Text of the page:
keeping balance  b  5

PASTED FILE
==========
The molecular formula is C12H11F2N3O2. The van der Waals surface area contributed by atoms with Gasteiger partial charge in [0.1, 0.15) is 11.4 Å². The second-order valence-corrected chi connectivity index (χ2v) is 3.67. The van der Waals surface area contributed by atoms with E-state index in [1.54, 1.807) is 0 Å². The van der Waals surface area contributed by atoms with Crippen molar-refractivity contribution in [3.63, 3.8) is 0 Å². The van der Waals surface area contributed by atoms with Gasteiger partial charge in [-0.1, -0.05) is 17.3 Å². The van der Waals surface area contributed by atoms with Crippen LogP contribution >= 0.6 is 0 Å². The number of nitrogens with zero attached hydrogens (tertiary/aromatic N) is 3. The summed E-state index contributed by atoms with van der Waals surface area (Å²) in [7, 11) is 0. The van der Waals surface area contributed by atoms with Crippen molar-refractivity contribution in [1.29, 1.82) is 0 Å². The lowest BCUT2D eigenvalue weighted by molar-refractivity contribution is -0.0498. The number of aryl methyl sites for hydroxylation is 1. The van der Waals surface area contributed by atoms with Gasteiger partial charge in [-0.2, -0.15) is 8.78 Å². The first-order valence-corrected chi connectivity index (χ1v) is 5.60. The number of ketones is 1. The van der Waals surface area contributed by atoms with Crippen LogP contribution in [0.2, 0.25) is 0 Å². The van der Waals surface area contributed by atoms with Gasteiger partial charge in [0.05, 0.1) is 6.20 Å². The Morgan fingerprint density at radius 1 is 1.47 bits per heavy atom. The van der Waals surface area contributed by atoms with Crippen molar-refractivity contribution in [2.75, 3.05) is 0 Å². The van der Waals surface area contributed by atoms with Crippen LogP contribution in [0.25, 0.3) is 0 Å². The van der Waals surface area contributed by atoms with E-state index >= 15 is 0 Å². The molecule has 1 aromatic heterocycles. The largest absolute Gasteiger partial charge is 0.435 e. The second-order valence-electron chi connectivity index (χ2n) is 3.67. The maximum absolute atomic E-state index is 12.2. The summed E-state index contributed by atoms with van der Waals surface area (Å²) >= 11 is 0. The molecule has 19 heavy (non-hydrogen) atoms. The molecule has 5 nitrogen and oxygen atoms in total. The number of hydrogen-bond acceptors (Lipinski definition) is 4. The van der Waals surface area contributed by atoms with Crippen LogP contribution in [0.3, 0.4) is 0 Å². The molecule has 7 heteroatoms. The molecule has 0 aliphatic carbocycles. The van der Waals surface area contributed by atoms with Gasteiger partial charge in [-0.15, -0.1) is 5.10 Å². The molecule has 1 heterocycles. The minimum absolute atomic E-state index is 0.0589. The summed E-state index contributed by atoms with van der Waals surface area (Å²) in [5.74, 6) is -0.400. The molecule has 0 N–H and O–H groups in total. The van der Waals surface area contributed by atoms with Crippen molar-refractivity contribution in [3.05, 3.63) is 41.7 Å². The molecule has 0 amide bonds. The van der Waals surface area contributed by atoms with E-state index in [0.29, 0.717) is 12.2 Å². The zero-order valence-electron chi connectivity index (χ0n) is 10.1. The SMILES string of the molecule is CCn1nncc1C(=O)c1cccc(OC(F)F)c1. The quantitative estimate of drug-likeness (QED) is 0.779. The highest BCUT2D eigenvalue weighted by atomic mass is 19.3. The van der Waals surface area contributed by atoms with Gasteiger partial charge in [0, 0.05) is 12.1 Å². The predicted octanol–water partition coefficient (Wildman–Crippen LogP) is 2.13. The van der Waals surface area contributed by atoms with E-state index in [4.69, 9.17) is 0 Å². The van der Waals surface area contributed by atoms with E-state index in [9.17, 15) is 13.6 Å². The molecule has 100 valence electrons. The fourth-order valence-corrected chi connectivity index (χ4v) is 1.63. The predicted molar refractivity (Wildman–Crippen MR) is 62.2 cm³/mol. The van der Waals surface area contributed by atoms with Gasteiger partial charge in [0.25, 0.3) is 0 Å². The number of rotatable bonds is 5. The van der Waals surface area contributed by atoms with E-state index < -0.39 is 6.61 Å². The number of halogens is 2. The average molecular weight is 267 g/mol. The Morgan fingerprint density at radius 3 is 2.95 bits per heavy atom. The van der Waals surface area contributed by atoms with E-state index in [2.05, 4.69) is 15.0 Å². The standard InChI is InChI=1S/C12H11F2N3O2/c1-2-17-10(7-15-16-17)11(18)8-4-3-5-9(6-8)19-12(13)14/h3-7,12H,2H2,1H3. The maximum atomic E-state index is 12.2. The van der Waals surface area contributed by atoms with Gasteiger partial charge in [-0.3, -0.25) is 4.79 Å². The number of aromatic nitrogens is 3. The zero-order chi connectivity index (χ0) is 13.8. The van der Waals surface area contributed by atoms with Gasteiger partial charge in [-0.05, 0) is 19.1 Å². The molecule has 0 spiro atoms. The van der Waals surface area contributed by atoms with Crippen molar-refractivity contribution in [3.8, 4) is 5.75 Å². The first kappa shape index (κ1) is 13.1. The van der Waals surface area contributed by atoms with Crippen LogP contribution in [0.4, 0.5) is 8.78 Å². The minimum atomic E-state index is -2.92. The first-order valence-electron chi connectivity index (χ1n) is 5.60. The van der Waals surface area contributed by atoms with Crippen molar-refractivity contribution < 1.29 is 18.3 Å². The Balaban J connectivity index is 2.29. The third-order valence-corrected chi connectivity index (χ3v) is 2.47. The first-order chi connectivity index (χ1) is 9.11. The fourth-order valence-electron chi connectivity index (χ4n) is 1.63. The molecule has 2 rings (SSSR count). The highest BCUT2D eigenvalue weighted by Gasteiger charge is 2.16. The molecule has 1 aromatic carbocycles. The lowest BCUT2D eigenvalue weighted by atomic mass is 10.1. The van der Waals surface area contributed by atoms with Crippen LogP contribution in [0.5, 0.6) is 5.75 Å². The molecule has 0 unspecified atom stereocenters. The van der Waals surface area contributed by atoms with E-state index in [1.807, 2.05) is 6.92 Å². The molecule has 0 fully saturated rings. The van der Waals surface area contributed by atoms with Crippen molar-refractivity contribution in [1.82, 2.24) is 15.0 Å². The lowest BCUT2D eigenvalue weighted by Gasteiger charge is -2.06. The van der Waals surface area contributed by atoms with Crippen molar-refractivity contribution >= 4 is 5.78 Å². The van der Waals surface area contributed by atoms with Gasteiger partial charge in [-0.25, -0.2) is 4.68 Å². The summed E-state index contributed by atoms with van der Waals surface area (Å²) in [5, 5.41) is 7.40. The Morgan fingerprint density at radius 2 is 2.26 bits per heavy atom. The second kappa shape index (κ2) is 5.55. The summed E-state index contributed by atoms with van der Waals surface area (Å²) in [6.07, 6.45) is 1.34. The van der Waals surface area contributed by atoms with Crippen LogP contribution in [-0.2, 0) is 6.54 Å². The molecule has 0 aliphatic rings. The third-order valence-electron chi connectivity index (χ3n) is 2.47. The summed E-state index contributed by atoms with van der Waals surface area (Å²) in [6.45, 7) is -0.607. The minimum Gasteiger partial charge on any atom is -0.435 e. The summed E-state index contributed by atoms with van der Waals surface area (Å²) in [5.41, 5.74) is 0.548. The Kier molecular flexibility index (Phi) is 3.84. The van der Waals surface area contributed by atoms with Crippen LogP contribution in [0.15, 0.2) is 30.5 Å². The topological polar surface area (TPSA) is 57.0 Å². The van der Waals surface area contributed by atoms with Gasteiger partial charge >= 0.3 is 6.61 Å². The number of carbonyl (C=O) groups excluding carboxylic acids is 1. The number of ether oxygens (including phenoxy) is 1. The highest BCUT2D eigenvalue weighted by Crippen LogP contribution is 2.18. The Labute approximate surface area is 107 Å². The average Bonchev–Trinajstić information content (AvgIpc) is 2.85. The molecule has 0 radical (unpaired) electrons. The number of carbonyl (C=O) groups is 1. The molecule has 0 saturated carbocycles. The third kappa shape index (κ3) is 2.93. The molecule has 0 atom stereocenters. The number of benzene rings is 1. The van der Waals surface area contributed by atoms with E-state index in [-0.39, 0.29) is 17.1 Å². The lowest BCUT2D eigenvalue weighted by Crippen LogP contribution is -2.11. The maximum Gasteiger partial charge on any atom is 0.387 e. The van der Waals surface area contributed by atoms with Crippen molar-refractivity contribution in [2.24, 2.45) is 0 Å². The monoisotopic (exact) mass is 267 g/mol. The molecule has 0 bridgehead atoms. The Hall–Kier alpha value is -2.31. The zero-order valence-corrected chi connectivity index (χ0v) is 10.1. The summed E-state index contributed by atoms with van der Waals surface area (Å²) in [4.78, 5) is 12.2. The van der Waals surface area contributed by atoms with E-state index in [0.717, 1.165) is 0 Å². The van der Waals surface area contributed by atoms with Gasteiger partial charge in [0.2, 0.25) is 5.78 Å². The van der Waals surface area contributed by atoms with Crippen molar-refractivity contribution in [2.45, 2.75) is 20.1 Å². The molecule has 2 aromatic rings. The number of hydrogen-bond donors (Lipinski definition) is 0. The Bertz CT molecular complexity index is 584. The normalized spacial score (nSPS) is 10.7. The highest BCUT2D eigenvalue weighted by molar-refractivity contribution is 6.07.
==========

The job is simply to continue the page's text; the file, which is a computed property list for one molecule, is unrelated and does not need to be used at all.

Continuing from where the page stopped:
as with other nations in Asia and the West. Relations with UN bodies and other international and regional organizations have deepened, and Mongolia’s participation has increased in multilateral regional activities, which has led to a strengthened reputation for Mongolia in the international arena. At this time, the relations of Mongolia with Russia and China are very different than they were before. As part of Mongolia’s foreign policy priorities, bilateral relations with the Russian Federation and the People’s Republic of China (PRC) have been elevated to a new level: that of strategic partnership. The new foreign policy seeks equal relations with both neighbors. A treaty on friendly relations and cooperation was signed with Russia in 1993 and the PRC in 1994. Those treaties lay down the basic principles of cooperation, including mutual respect for each other’s independence, sovereignty, and territorial integrity; non-aggression, non-interference in each other’s internal affairs, peaceful co-existence, and equality in relations. Mongolia has established strategic partnerships with both of them, in 2009 with Russia and in 2011 with China. In 2014 Mongolia established with China a “Comprehensive partnership based on common values and shared strategic interests” in all fields.